Business is part of the solution

There is more to Bonn, the WTO and the G8 than tear gas and cigar smoke. Their lesson, says the head of the International Chamber of Commerce, is that effective policy outcomes require the involvement of governments, business and NGOs alike.

Days of hope, rage and tragedy: from the summit foothills

An involved observer moves between the white overalls, the black block, and straw-hatted England in search of the truth behind the headlines. A vivid diary of the historic Genoa summit.

America, Europe, Iran: a view from Tehran

The trend of United States security policy reinforces the need for a fresh approach to international relations, argues an Iranian scholar of international affairs.

Planning for humanity

Land scarcity in Britain is a myth spun into fact by planning controls. To this extent Jules Lubbock is right. But the way towards individual freedom and community rebirth, says Prince Charles’s favourite architect, is not to collapse the controls, but through the careful release of millions of plots of land in variegated new settlements.

Brass monkeys

By the logic of New Labour “Absolutely Fabulous” promotes drunkenness and child abuse, and “Fawlty Towers” is offensive to Britain’s hoteliers.

Widening Atlantic?

Security policy differences between Europe and the US are real and growing. A researcher of international security and conflict mediation sketches those differences – from missile defence and weaponisation of space to nuclear policy and arms control. Is US “unilateralism” a danger, and how should its allies respond?

The night I became European

The EU has enlarged, not diminished, freedom for Portugal: the liberating end to a purely national destiny, even with jaqizimhos no longer on the menu. A Portuguese writer describes how a disco night and a visit to Morocco helped reinforce a borderless confidence.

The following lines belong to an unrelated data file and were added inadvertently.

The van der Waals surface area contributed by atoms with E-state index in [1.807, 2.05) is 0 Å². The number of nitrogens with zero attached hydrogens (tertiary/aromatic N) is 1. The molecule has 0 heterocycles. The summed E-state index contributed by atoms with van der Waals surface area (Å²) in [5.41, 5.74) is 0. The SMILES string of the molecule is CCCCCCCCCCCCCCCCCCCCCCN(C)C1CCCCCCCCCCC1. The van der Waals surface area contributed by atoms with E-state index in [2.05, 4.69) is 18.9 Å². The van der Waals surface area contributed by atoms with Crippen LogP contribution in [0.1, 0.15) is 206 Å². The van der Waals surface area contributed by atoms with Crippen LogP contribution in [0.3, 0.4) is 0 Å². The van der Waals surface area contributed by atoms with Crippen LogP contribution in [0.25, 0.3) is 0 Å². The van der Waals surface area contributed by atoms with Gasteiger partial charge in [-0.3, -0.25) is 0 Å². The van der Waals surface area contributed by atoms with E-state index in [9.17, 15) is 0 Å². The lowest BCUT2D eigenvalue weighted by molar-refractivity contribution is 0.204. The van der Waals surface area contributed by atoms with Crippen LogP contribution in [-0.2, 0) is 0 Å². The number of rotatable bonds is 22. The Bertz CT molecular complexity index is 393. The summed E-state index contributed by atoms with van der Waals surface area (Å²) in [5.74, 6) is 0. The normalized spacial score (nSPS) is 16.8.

Italy's television, Italy's democracy

Silvio Berlusconi’s victory in the Italian general election returned the TV mogul to political power. But the Italian people were not brainwashed by his television stations. Rather, the skills and resources of his corporate machine allowed him to construct the right wing alliance which now dominates Italian politics.

British democracy? No thanks!

The British general election is viewed from classical Athens... and found wanting.

Smarter planning, better living

Jules Lubbock is wrong: dismantle the planning system, and people will want three cars and an acre, as in the US. The result? An urban disaster.

Testing the argument for social living

Passion spills over the fields of green and brown where a calm assessment of real alternatives is needed. Progress towards sustainability is possible, but requires a portfolio approach that addresses the needs of different environments and geographical regions.

The world turned upside down

What if the roles were reversed? Would corporate chiefs throw chairs?

New Zealand television picks up the pieces